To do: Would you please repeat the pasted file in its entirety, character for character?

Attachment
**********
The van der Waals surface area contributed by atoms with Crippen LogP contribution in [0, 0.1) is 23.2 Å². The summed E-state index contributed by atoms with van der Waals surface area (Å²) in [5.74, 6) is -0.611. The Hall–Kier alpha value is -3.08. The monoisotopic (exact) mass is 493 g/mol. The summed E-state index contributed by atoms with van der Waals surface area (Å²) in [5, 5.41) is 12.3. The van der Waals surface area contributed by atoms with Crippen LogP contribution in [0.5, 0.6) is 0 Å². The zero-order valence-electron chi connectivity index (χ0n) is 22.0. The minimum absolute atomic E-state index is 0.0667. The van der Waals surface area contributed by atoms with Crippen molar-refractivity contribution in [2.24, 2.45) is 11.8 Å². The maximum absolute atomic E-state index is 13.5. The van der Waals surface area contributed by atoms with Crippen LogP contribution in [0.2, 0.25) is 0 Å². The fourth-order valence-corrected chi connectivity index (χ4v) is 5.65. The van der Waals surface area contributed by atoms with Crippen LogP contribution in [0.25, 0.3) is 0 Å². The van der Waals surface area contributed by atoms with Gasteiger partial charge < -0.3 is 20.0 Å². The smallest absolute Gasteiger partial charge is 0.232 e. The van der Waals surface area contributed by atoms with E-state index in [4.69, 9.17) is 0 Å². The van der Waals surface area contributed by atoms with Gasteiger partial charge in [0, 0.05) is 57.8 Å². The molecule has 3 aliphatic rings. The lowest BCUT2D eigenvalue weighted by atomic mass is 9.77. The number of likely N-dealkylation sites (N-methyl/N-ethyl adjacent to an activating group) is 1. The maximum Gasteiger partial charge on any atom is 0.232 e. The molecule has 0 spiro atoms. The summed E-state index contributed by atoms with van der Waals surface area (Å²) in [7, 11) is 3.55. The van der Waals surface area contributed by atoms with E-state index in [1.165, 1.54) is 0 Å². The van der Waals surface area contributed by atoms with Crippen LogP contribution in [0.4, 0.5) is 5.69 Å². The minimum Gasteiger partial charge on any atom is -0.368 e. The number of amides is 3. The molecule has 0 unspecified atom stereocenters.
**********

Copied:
The van der Waals surface area contributed by atoms with Crippen LogP contribution in [0, 0.1) is 23.2 Å². The summed E-state index contributed by atoms with van der Waals surface area (Å²) in [5.74, 6) is -0.611. The Hall–Kier alpha value is -3.08. The monoisotopic (exact) mass is 493 g/mol. The summed E-state index contributed by atoms with van der Waals surface area (Å²) in [5, 5.41) is 12.3. The van der Waals surface area contributed by atoms with Crippen LogP contribution in [0.5, 0.6) is 0 Å². The zero-order valence-electron chi connectivity index (χ0n) is 22.0. The minimum absolute atomic E-state index is 0.0667. The van der Waals surface area contributed by atoms with Crippen molar-refractivity contribution in [2.24, 2.45) is 11.8 Å². The maximum absolute atomic E-state index is 13.5. The van der Waals surface area contributed by atoms with Crippen LogP contribution in [0.2, 0.25) is 0 Å². The fourth-order valence-corrected chi connectivity index (χ4v) is 5.65. The van der Waals surface area contributed by atoms with Crippen LogP contribution in [0.25, 0.3) is 0 Å². The van der Waals surface area contributed by atoms with Gasteiger partial charge < -0.3 is 20.0 Å². The smallest absolute Gasteiger partial charge is 0.232 e. The van der Waals surface area contributed by atoms with E-state index in [4.69, 9.17) is 0 Å². The van der Waals surface area contributed by atoms with Gasteiger partial charge in [0, 0.05) is 57.8 Å². The molecule has 3 aliphatic rings. The lowest BCUT2D eigenvalue weighted by atomic mass is 9.77. The number of likely N-dealkylation sites (N-methyl/N-ethyl adjacent to an activating group) is 1. The maximum Gasteiger partial charge on any atom is 0.232 e. The molecule has 0 spiro atoms. The summed E-state index contributed by atoms with van der Waals surface area (Å²) in [7, 11) is 3.55. The van der Waals surface area contributed by atoms with E-state index in [1.165, 1.54) is 0 Å². The van der Waals surface area contributed by atoms with Crippen LogP contribution in [0.4, 0.5) is 5.69 Å². The minimum Gasteiger partial charge on any atom is -0.368 e. The number of amides is 3. The molecule has 0 unspecified atom stereocenters.